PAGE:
While I was reading through a very interesting Ward Kimball interview by Thorkil B. Rasmaussen in Walt's People - Volume 3. There was one part of the volume that really interested me and the way Kimball explained it. The interview was conducted in 1978, and at the time Ward was teaching an art class once a week.
Here is a part of the interview that I like:
TR: I know that you (the Disney Studio) are looking for new talents for future productions?
Ward Kimball: Yes, but you see, today we don't have that great training ground called the shorts. We all worked on shorts, but we didn't have to be quite so exact; we could get away with small tricks, but you can't do that on a feature. So they don't trust new guys to take over whole sequences. But when you rehearsed and were trained on the shorts in the early days, you began to be noticed as a qualified animator. Then you graduated to the features. It was a stepwise evolution that they don't have today. You just don't learn everything sitting next to an animator. You learn by doing the stuff yourself.
The person conducting the interview, was talking about the future generations when that the old animators will have to retire and the newer generations of animators will have to take over. It seems that from Ward's point of view that he was explaining about that the problem with new animators is that in the 1970's - there wasn't any animated shorts being produced, and only animated features and live-action movies. The great animators that were considered veterans by the 1970's, all learnt from working on the shorts like a Silly Symphony short or Mickey Mouse. The process was being made until shorts were abandoned by Disney mostly until the early 1960's.
Of course, there were good animators at the time who were very capable of animating whole sequences like Don Bluth, although as Floyd Norman has mentioned: Don was one of the animators in the "middle group". While there were the older, more experienced animators (born around 1900's and early 1920's) and there's the younger animators (1940's and 1950's), and the middle group were born around (late 1920's and 1930's).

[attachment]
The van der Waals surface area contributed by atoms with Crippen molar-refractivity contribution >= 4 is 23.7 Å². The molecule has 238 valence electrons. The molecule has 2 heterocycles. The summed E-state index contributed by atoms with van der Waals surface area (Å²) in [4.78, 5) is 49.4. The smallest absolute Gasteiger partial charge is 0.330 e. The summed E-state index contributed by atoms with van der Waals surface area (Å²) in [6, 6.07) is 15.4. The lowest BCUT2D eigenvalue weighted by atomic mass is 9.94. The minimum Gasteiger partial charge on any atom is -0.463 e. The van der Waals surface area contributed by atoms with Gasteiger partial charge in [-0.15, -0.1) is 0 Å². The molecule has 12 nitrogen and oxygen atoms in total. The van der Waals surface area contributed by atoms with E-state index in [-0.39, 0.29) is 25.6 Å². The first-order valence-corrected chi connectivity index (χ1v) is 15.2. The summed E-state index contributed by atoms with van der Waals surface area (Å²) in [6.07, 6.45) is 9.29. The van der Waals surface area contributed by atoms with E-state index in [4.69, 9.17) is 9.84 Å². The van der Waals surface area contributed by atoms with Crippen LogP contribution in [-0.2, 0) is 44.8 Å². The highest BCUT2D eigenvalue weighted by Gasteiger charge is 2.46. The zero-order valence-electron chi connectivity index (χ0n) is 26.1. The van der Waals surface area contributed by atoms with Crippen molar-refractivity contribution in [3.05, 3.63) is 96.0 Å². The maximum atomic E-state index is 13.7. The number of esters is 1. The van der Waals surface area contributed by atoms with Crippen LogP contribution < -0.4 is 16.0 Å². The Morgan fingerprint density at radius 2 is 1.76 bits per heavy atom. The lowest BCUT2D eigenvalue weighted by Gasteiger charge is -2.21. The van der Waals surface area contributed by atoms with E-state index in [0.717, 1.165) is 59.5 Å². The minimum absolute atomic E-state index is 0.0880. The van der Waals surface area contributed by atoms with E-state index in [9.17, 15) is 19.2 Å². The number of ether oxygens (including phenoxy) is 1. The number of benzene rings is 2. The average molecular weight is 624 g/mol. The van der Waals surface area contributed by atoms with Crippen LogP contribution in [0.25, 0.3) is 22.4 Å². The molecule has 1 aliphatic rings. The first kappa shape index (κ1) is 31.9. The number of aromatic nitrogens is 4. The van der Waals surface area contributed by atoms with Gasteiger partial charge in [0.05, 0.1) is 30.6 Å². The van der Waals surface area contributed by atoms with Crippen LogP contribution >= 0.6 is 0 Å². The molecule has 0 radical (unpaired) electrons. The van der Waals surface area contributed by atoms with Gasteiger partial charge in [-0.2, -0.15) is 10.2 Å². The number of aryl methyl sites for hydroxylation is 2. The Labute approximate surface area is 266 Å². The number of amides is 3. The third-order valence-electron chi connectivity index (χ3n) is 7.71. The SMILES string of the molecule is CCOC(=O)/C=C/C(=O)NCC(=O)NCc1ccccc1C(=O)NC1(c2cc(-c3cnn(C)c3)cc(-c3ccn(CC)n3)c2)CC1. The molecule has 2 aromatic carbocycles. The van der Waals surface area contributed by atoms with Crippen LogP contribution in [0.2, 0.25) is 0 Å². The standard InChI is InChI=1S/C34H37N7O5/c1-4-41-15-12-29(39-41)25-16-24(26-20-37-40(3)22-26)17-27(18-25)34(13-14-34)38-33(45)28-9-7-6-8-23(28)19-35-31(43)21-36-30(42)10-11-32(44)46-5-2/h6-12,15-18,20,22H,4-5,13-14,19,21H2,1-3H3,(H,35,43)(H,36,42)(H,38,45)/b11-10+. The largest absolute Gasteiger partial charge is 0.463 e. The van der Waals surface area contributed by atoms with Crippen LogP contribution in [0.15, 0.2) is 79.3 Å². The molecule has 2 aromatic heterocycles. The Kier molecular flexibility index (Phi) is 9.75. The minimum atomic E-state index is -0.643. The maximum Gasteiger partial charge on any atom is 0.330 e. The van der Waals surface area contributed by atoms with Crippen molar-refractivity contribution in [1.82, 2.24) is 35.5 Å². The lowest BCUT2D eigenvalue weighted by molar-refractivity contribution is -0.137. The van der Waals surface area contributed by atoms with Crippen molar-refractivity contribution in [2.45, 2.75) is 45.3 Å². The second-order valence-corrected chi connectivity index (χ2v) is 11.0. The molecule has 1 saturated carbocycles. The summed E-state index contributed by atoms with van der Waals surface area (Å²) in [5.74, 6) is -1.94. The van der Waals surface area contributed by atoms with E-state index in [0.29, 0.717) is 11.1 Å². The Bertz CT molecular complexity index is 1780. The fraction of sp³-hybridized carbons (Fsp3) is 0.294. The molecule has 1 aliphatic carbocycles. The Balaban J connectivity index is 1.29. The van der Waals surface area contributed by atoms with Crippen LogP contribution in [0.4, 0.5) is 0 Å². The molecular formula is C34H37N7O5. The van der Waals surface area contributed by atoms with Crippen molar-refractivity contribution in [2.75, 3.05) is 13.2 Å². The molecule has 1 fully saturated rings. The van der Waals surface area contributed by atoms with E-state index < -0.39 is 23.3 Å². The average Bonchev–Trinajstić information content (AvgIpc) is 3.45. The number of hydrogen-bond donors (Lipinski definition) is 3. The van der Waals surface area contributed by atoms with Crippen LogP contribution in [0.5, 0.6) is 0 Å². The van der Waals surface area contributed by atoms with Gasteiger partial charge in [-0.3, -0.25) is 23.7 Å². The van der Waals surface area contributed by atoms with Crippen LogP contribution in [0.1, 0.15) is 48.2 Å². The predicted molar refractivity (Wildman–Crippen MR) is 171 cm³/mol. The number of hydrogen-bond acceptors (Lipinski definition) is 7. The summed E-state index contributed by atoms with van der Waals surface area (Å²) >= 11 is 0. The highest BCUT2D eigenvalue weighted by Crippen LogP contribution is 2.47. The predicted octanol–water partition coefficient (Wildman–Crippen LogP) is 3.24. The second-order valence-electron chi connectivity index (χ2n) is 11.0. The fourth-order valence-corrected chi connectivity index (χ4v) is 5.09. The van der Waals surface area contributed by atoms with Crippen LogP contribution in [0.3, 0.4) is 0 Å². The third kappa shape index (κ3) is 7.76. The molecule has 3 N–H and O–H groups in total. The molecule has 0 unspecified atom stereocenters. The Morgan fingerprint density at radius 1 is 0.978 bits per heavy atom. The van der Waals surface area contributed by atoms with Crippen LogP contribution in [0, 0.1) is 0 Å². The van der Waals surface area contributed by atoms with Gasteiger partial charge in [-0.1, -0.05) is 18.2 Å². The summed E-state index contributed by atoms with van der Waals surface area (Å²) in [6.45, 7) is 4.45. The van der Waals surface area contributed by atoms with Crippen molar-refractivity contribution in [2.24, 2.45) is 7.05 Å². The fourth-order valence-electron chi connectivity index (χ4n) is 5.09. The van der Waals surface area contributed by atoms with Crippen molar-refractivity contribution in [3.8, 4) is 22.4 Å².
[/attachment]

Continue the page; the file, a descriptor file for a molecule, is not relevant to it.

Ward is right in a way that if you were working on a short, you could get away with the crude animation in it, even though there were tons of animated shorts produced in the Golden Age with some crudeness into it. Walt Disney has always wanted realism into his shorts, so that's probably why the 1930's shorts resulted with some crude animation, either because an animator attempted to do its best and ended up animating as a bad result, or that they knew they knew they would get away into it.
That's probably why younger animators were not trusted by the directors and the producers to animate and plan the entire sequence, because they feared of the little amount of experience they had and that the results will be bad. The supervising animator planning a sequence is clearly shown in The Rescuers where there were junior animators like Gary Goldman, Andy Gaskill, Ron Clements, etc. doing bits of animation in several sequences. About every sequence in the film has a Supervising Animator or a veteran animator planning and animating much of the sequence, making sure that the character animators wouldn't screw up a scene - it seems that guys like Frank Thomas, Ollie Johnston, Milt Kahl or Cliff Nordberg kept a special eye on them.
I suppose that the "shorts" was no longer created for Disney animation in the 1970's and it led to Eric Larson becoming a mentor for the all-new Disney training program. By the The Fox and the Hound and Pete's Dragon. The young animators were on their own, it was up to them to have the confidence to make these pictures real - and Frank Thomas, Ollie Johnston, or Woolie Reitherman were not there to help them as they would be in retirement, with Eric Larson preparing them by mentoring them.
Even Kimball mentioned that you "couldn't do tricks" on a feature. I wasn't too sure what me meant but I suppose he was talking about that crude animation wasn't allowed on a feature. Of course, there has been crude animation that somehow survived into an animated feature, even at Disney.
I'm going to leave my little talk. This is part of a Ward Kimball interview in Walt's People - Volume 3. I definitely recommend that you should collect the series of them edited by Didier Ghez. He's published ten volumes of these so far, and they're all worthy. I haven't got all the books myself, but I'm slowly collecting the series, I'm currently looking forward to Volume 11 for some more surprises.